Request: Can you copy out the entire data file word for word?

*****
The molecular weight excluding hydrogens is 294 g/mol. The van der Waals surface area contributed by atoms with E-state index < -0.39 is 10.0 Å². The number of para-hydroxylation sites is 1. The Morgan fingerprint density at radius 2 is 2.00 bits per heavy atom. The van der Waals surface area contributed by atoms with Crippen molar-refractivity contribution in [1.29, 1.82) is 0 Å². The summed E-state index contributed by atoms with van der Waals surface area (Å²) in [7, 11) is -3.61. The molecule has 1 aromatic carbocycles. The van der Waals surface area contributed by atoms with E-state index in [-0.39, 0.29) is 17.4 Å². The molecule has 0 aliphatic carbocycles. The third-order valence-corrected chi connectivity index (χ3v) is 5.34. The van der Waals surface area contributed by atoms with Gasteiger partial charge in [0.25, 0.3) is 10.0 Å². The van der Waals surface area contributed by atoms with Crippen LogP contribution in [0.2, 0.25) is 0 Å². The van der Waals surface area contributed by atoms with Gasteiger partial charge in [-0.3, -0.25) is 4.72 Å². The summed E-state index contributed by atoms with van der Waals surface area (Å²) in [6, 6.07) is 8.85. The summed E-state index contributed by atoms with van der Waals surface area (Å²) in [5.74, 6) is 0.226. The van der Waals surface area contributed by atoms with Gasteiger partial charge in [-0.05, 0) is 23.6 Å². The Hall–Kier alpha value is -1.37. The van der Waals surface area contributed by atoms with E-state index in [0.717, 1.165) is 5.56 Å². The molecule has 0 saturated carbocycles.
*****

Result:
The molecular weight excluding hydrogens is 294 g/mol. The van der Waals surface area contributed by atoms with E-state index < -0.39 is 10.0 Å². The number of para-hydroxylation sites is 1. The Morgan fingerprint density at radius 2 is 2.00 bits per heavy atom. The van der Waals surface area contributed by atoms with Crippen molar-refractivity contribution in [1.29, 1.82) is 0 Å². The summed E-state index contributed by atoms with van der Waals surface area (Å²) in [7, 11) is -3.61. The molecule has 1 aromatic carbocycles. The van der Waals surface area contributed by atoms with E-state index in [-0.39, 0.29) is 17.4 Å². The molecule has 0 aliphatic carbocycles. The third-order valence-corrected chi connectivity index (χ3v) is 5.34. The van der Waals surface area contributed by atoms with Gasteiger partial charge in [0.25, 0.3) is 10.0 Å². The van der Waals surface area contributed by atoms with Crippen LogP contribution in [0.2, 0.25) is 0 Å². The van der Waals surface area contributed by atoms with Gasteiger partial charge in [-0.3, -0.25) is 4.72 Å². The summed E-state index contributed by atoms with van der Waals surface area (Å²) in [6, 6.07) is 8.85. The summed E-state index contributed by atoms with van der Waals surface area (Å²) in [5.74, 6) is 0.226. The van der Waals surface area contributed by atoms with Gasteiger partial charge in [-0.05, 0) is 23.6 Å². The Hall–Kier alpha value is -1.37. The van der Waals surface area contributed by atoms with E-state index in [0.717, 1.165) is 5.56 Å². The molecule has 0 saturated carbocycles.